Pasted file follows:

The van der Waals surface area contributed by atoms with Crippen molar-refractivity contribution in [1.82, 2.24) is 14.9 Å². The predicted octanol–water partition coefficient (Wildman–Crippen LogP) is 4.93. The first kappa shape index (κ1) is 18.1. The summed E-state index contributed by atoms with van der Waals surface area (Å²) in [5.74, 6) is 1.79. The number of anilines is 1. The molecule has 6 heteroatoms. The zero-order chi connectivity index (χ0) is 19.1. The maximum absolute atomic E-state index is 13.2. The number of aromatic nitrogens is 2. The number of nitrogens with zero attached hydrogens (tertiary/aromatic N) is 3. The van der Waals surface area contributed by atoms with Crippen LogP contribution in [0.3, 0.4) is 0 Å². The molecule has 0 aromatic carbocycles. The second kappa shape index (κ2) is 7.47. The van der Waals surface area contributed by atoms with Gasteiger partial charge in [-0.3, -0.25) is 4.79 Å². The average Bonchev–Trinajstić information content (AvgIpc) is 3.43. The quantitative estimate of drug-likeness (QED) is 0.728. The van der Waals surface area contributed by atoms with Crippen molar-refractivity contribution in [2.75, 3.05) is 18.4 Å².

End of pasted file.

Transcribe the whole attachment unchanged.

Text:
The van der Waals surface area contributed by atoms with Crippen molar-refractivity contribution in [1.82, 2.24) is 14.9 Å². The predicted octanol–water partition coefficient (Wildman–Crippen LogP) is 4.93. The first kappa shape index (κ1) is 18.1. The summed E-state index contributed by atoms with van der Waals surface area (Å²) in [5.74, 6) is 1.79. The number of anilines is 1. The molecule has 6 heteroatoms. The zero-order chi connectivity index (χ0) is 19.1. The maximum absolute atomic E-state index is 13.2. The number of aromatic nitrogens is 2. The number of nitrogens with zero attached hydrogens (tertiary/aromatic N) is 3. The van der Waals surface area contributed by atoms with Crippen LogP contribution in [0.3, 0.4) is 0 Å². The molecule has 0 aromatic carbocycles. The second kappa shape index (κ2) is 7.47. The van der Waals surface area contributed by atoms with Gasteiger partial charge in [-0.3, -0.25) is 4.79 Å². The average Bonchev–Trinajstić information content (AvgIpc) is 3.43. The quantitative estimate of drug-likeness (QED) is 0.728. The van der Waals surface area contributed by atoms with Crippen molar-refractivity contribution in [2.75, 3.05) is 18.4 Å².